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Marketing to Pick Up Dollars, Not Dimes

If you’ve been in the service contracting business for any length of time you know what it’s like when business slows down and money gets tight. And if you’re like most service contractors, marketing spend is usually the first thing to go!

My dad, Irving, called that “stepping over dollars to pick up dimes.”

Why? Because without marketing your phones are going to go dead and/or stay dead.

It might seem counter-intuitive but those slow times are actually the best times to be doing testimonial-based marketing, which I’ve seen work well not just for my own service contracting business but also for dozens of other contracting businesses ranging from plumbing, heating, cooling, electrical, roofing, garage door service—to name just a few.

To make sure the marketing of your contracting business hits the mark you’ll want to focus your time, energy and your money on three main drivers such as:

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Actions Speak Louder than Words – Fix Your Own First

“Do as I Say, Not as I Do” is a common refrain from a frustrated boss.

Wouldn’t it be great if you could say this and all your employees would do just this? Sorry, it doesn’t work that way.

If what you’re saying doesn’t match what you are doing, you’re busted.

The reason is all eyes are upon you all the time, and as the owner, you can’t hide. I understand that no one is perfect when it comes to everything they do as a leader, but the fact is your actions speak louder than your words.

Think of it this way: imagine your dad or mom are telling you as a young teenager that you have to quit smoking because it is dangerous to your health. The problem is they’re telling you this as the ashes are dropping off the cigarette dangling from their mouths.

You see it for what it is.

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A Better Way to Say Goodbye to Low Performers

Years ago, when I first entered the family business as the last brother in to what was then a 3rd generation service contracting business—now a 4th generation plumbing, heating, cooling and now electrical contracting business—my dad said to me, “You can no longer hire anyone until you prove you can fire someone the right way. Face it. You like hiring people. And who doesn’t? But you need to do both.”

Well, I didn’t like that message much, but I knew he was right. As an empathetic person I am able to put myself in another person’s shoes and see things from their perspective. And I could only imagine how bad it felt to get fired!

Our service contracting company was and still is a NYC Union Shop. When it came to employee relations that was both good and bad news. The good: there was formal process for disciplining and terminating employment. The bad: we were not consistently following the steps. (In our defense, they were not all that clear!)

The first few times I fired a bad employee they were genuinely surprised. Naturally, they wanted to unload their frustrations but I just wanted to get it over with so usually I cut them off. It went so badly a few times I’m lucky I didn’t get shot!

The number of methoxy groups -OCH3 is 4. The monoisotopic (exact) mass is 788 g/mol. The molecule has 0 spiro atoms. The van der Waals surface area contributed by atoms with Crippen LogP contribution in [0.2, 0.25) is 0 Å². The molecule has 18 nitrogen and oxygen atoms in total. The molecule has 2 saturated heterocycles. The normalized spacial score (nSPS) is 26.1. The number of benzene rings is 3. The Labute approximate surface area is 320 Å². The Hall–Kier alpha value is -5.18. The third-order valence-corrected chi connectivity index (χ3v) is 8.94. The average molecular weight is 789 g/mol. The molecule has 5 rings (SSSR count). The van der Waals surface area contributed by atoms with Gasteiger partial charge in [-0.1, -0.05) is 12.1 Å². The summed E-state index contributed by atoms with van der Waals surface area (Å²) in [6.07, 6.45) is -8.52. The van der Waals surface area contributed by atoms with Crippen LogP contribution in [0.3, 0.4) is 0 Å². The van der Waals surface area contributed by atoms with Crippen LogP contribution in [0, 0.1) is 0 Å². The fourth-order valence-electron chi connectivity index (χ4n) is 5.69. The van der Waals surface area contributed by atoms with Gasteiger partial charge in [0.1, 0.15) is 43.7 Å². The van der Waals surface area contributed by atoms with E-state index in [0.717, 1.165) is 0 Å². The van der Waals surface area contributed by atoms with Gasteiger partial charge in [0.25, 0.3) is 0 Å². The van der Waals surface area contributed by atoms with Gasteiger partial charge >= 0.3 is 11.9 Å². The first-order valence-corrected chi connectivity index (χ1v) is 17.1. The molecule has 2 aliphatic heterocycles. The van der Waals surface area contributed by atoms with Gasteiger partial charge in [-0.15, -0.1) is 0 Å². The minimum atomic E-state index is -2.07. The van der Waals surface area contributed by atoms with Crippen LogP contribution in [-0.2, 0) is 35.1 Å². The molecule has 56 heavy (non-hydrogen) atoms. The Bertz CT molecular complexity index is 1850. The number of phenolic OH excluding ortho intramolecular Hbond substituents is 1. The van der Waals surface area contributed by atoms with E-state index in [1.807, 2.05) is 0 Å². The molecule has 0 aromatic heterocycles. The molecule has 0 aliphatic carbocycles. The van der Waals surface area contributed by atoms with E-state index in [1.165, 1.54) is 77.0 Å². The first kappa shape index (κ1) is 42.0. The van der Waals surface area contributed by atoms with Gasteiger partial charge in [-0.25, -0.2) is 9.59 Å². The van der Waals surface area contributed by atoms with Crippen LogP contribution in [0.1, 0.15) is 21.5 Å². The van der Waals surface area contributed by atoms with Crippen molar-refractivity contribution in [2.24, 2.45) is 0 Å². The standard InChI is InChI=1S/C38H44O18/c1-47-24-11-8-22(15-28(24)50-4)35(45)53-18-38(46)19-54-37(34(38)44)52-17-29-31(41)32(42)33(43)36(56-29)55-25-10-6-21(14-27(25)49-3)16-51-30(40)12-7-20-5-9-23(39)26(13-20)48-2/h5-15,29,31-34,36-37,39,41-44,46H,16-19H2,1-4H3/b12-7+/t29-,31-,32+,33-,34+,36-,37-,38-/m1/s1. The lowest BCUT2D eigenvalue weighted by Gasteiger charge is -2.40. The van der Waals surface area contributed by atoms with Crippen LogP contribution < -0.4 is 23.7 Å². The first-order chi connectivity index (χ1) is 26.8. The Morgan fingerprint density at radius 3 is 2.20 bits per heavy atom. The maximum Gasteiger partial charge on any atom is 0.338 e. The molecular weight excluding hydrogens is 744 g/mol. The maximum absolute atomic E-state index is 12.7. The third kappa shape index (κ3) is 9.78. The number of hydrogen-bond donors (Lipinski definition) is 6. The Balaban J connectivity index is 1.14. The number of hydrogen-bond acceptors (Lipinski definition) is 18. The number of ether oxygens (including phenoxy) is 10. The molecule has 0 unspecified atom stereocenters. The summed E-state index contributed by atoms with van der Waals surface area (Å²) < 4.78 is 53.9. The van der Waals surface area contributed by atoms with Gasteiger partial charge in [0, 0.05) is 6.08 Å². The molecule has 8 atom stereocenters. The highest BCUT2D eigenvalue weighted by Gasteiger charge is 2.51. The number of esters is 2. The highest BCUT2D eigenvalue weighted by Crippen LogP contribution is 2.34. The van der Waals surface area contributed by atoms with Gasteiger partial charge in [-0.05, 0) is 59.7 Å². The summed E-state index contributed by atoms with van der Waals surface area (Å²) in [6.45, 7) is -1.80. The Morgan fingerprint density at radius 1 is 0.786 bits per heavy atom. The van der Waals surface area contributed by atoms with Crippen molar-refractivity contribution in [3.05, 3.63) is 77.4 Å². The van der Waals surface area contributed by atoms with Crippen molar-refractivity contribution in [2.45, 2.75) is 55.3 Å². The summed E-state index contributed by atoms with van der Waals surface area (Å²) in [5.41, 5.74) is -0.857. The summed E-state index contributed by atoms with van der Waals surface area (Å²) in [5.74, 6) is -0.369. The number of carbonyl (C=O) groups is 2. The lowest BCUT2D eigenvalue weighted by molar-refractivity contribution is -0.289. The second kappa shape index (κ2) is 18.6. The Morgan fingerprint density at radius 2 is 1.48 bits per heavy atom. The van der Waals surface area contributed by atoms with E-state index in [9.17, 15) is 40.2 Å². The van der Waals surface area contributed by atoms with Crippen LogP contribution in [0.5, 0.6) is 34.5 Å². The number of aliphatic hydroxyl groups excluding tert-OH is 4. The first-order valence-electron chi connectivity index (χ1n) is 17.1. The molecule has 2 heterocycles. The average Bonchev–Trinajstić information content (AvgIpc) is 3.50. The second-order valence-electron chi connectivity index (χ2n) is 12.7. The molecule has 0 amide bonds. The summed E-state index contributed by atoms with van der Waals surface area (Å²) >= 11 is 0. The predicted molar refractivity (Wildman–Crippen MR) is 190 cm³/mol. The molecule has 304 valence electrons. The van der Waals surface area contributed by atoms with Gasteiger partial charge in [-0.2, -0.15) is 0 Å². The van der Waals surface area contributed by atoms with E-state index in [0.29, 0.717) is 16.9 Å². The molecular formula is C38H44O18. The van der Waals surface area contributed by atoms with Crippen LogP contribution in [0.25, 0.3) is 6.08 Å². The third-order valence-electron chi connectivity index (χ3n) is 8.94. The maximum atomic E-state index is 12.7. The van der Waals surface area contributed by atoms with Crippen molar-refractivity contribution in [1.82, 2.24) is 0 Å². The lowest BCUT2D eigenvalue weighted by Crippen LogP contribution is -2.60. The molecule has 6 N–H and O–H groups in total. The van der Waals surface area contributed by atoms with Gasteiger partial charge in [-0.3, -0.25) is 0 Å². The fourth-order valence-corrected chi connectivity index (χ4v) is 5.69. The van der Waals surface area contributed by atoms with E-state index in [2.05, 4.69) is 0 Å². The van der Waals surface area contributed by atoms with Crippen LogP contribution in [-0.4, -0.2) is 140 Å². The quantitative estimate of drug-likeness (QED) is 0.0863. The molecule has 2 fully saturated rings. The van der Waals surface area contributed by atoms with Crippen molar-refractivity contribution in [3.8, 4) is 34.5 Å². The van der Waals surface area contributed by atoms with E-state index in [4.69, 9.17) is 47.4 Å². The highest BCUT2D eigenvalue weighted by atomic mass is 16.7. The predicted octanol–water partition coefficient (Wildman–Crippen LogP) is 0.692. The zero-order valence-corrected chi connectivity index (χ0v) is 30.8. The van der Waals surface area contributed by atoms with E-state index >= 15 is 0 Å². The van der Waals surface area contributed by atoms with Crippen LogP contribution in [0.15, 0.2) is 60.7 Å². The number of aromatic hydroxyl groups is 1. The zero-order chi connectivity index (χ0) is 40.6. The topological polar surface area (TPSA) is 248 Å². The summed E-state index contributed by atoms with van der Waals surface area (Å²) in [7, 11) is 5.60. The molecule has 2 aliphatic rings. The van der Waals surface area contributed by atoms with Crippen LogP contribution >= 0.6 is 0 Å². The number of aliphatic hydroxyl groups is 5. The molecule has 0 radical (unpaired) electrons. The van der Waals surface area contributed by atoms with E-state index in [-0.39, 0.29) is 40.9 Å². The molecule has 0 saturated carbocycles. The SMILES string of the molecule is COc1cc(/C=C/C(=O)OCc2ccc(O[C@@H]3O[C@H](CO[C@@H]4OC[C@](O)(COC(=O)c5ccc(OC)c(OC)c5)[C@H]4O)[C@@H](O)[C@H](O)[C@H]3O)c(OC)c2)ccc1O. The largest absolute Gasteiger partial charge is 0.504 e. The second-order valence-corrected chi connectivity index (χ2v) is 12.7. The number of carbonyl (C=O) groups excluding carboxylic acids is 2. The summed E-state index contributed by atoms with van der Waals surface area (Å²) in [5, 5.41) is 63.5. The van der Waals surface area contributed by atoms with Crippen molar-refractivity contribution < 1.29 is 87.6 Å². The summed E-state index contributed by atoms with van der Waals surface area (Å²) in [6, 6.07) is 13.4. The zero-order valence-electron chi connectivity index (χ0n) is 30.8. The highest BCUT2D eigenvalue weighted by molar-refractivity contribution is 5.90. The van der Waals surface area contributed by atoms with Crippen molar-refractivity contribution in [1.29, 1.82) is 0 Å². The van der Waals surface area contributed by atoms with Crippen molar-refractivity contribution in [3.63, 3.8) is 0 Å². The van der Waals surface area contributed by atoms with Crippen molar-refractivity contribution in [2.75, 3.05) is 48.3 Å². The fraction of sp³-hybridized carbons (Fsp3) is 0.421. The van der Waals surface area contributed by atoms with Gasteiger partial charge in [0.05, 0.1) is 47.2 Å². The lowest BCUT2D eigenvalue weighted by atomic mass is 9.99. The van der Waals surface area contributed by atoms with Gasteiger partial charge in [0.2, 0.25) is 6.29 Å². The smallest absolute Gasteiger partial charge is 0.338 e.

Something had to change. We had to figure out a “right” way to say goodbye to a bad employee. The answer was to create our own formal process, which we called “The Steps of Discipline.”

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What to Do When Family is Fighting at Work

The first thing to remember is that all companies act like families whether or not the people working together are related.

Someone is playing the role of Dad, Mom, Big Brother, and probably the Big Sister.

And very commonly in the home service business and contracting world, our businesses tend to be multi-generational, so it could be quite literally a family business acting this way.

Here’s the thing… what do you do when people are not getting along? In other words, how do you clear the air, and how do you keep it from escalating or spreading like wildfire throughout the company?

Here are 10 great tips from my own business career working with my dad and two older brothers and from helping clients who are and are not related with these very real issues that can destroy the company if not addressed quickly and in the right way:

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Who Goes to Training and Seminars? Probably Just You…

In the beginning of my work career, just my brother, Richie, and I attended advanced training at my company. After all, we were never going to leave the company, unlike the possibility that one of our employees might get this costly training and then leave us.

Did I say we were smart or thinking ahead at this point in our lives?… No!

What happened is when Richie and I went to Fireye® controls training in the Boston area, as an example, we were the only ones who would then be capable of handling the big commercial boilers when the client would call. Lucky us!

Nope, not really.

That’s because we had commercial and industrial accounts that operated 24/7/365, and despite our having four rotating crews of 4 Techs on until 2 AM, they would get to a job like this and have to call… you guessed it… Al or Richie.

Well, we hated that. Especially when they called us in the middle of the night or over the weekend. They were on a paid shift, mind you, and not On-Call. But they were stuck, and we blamed them for not knowing what to do.

Remember, it was our decision to not send them to the same training we had gone to.

Well, Richie and I may not have been forward thinking about this policy, but we were not dumb, and we quickly woke up to the reality that only by sending our Techs to the same training and seminars we attended could they ever be as effective as they needed to be.